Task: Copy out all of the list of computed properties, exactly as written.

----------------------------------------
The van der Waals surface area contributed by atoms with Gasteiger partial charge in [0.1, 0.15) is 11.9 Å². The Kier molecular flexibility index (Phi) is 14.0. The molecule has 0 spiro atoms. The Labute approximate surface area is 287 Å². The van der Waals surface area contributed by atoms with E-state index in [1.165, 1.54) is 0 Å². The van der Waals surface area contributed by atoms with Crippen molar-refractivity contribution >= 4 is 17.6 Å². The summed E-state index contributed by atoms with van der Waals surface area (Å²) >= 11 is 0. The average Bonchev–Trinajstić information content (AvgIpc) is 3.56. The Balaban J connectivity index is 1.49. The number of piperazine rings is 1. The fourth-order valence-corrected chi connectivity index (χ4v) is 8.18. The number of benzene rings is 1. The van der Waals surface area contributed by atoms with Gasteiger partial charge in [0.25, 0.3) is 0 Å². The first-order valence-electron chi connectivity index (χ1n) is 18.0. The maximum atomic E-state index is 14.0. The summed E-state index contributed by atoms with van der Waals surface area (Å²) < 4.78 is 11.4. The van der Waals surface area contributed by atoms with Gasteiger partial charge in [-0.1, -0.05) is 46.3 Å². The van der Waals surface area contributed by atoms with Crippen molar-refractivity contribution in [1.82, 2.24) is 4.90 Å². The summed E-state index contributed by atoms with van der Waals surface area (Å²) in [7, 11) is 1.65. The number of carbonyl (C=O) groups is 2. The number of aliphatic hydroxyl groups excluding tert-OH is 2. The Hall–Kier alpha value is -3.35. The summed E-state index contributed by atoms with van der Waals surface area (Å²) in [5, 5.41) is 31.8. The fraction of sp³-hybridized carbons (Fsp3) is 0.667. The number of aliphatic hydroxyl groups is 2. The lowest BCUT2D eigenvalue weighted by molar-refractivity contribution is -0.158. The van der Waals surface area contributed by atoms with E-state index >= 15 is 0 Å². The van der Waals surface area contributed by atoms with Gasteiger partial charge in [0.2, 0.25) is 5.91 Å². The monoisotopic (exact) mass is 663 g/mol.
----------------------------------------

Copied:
The van der Waals surface area contributed by atoms with Gasteiger partial charge in [0.1, 0.15) is 11.9 Å². The Kier molecular flexibility index (Phi) is 14.0. The molecule has 0 spiro atoms. The Labute approximate surface area is 287 Å². The van der Waals surface area contributed by atoms with E-state index in [1.165, 1.54) is 0 Å². The van der Waals surface area contributed by atoms with Crippen molar-refractivity contribution >= 4 is 17.6 Å². The summed E-state index contributed by atoms with van der Waals surface area (Å²) >= 11 is 0. The average Bonchev–Trinajstić information content (AvgIpc) is 3.56. The Balaban J connectivity index is 1.49. The number of piperazine rings is 1. The fourth-order valence-corrected chi connectivity index (χ4v) is 8.18. The number of benzene rings is 1. The van der Waals surface area contributed by atoms with Gasteiger partial charge in [0.25, 0.3) is 0 Å². The first-order valence-electron chi connectivity index (χ1n) is 18.0. The maximum atomic E-state index is 14.0. The summed E-state index contributed by atoms with van der Waals surface area (Å²) < 4.78 is 11.4. The van der Waals surface area contributed by atoms with Gasteiger partial charge in [-0.1, -0.05) is 46.3 Å². The van der Waals surface area contributed by atoms with Crippen molar-refractivity contribution in [1.82, 2.24) is 4.90 Å². The summed E-state index contributed by atoms with van der Waals surface area (Å²) in [7, 11) is 1.65. The number of carbonyl (C=O) groups is 2. The number of aliphatic hydroxyl groups excluding tert-OH is 2. The Hall–Kier alpha value is -3.35. The summed E-state index contributed by atoms with van der Waals surface area (Å²) in [5, 5.41) is 31.8. The fraction of sp³-hybridized carbons (Fsp3) is 0.667. The number of aliphatic hydroxyl groups is 2. The lowest BCUT2D eigenvalue weighted by molar-refractivity contribution is -0.158. The van der Waals surface area contributed by atoms with E-state index >= 15 is 0 Å². The van der Waals surface area contributed by atoms with Gasteiger partial charge in [0.2, 0.25) is 5.91 Å². The monoisotopic (exact) mass is 663 g/mol.